When former NYPD detective Joe Serpe hit bottom, he just kept on going. Having lost his career to charges of corruption, his family to divorce, his partner to suicide, and his fireman brother to the tragedy of 9/11, Serpe's world is nearly empty but for his cat, Mulligan. Living in a basement apartment in a blue collar town on Long Island, Joe spends his days filling tanks with home heating oil and his nights filling his belly with vodka.
But when a young, mentally challenged man who worked for Joe's oil company is cruelly murdered, Joe Serpe rediscovers purpose and grasps for a last chance at redemption.
Along with his former Internal Affairs Bureau nemesis, Bob Healy, and Marla Stein, a brave and beautiful, group home psychologist, Joe wades into the world of street gangs, anti-immigration organizations, and the Red Mafia.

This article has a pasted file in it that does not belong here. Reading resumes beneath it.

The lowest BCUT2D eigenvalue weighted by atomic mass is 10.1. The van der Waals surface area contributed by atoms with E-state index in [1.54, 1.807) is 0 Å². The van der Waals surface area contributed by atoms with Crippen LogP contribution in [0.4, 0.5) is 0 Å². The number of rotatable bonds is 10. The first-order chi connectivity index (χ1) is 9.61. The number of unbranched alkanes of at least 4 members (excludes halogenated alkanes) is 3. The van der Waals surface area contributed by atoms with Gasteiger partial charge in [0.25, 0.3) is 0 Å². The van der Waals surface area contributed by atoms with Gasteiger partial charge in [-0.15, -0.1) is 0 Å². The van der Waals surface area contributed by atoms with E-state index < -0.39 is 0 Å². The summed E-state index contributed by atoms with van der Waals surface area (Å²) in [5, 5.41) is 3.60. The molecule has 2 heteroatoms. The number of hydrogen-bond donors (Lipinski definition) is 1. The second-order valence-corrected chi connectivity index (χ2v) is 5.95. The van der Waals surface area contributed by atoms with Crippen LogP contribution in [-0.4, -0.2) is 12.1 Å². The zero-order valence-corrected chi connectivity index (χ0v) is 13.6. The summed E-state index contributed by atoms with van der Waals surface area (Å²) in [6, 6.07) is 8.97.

Hose Monkey is a rough and tumble ride through a violent, often cruel world--a world where it's hard to tell the bad guys from the good guys without a scorecard. It is a world of murder and extortion, but one in which an innocent Down's Syndrome girl may hold the key that unlocks the mystery. At the same time, Hose Monkey is a story of salvation and forgiveness . . . a tale of justice done.
A well-developed protagonist lifts this police thriller, the first of a new series from Spinosa, the pseudonym of Edgar-finalist Reed Farrel Coleman (The James Deans). Joe Serpe, an ex-NYPD detective, lives a barren life driving a heating-oil truck and mourning his fireman brother, a victim of 9/11. When a developmentally disabled young man who had been working for Serpe's employer turns up dead, the ex-cop's guilt leads him to begin a private investigation, aided, ironically, by the retired Internal Affairs officer, Bob Healy, responsible for Serpe's departure from the force. As the body count mounts, the two sleuths find a wide range of possible suspects, from right-wing anti-immigration activists to the Russian mob. While much of the setup borders on clich (e.g., the attractive psychologist who falls for the tough-but-sensitive wounded hero), Spinosa injects enough depth into his characters to suspend disbelief.